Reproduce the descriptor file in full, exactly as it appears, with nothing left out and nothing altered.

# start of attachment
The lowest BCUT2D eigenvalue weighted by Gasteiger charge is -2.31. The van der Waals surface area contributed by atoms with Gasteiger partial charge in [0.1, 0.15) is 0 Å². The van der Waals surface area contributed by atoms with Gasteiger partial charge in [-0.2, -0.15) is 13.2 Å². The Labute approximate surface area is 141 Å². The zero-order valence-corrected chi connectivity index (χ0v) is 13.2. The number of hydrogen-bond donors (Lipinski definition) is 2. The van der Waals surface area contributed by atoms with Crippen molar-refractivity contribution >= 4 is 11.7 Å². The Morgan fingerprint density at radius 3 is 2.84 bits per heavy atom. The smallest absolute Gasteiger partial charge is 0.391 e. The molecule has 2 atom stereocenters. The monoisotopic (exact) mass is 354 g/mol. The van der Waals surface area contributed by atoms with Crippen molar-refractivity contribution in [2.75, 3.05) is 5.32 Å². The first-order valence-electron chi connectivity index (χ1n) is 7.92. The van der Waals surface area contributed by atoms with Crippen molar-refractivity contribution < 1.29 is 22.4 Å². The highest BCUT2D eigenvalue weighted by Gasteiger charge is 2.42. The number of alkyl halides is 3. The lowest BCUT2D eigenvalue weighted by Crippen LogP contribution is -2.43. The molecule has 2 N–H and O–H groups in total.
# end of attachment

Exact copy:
The lowest BCUT2D eigenvalue weighted by Gasteiger charge is -2.31. The van der Waals surface area contributed by atoms with Gasteiger partial charge in [0.1, 0.15) is 0 Å². The van der Waals surface area contributed by atoms with Gasteiger partial charge in [-0.2, -0.15) is 13.2 Å². The Labute approximate surface area is 141 Å². The zero-order valence-corrected chi connectivity index (χ0v) is 13.2. The number of hydrogen-bond donors (Lipinski definition) is 2. The van der Waals surface area contributed by atoms with Crippen molar-refractivity contribution >= 4 is 11.7 Å². The Morgan fingerprint density at radius 3 is 2.84 bits per heavy atom. The smallest absolute Gasteiger partial charge is 0.391 e. The molecule has 2 atom stereocenters. The monoisotopic (exact) mass is 354 g/mol. The van der Waals surface area contributed by atoms with Crippen molar-refractivity contribution in [2.75, 3.05) is 5.32 Å². The first-order valence-electron chi connectivity index (χ1n) is 7.92. The van der Waals surface area contributed by atoms with Crippen molar-refractivity contribution < 1.29 is 22.4 Å². The highest BCUT2D eigenvalue weighted by Gasteiger charge is 2.42. The number of alkyl halides is 3. The lowest BCUT2D eigenvalue weighted by Crippen LogP contribution is -2.43. The molecule has 2 N–H and O–H groups in total.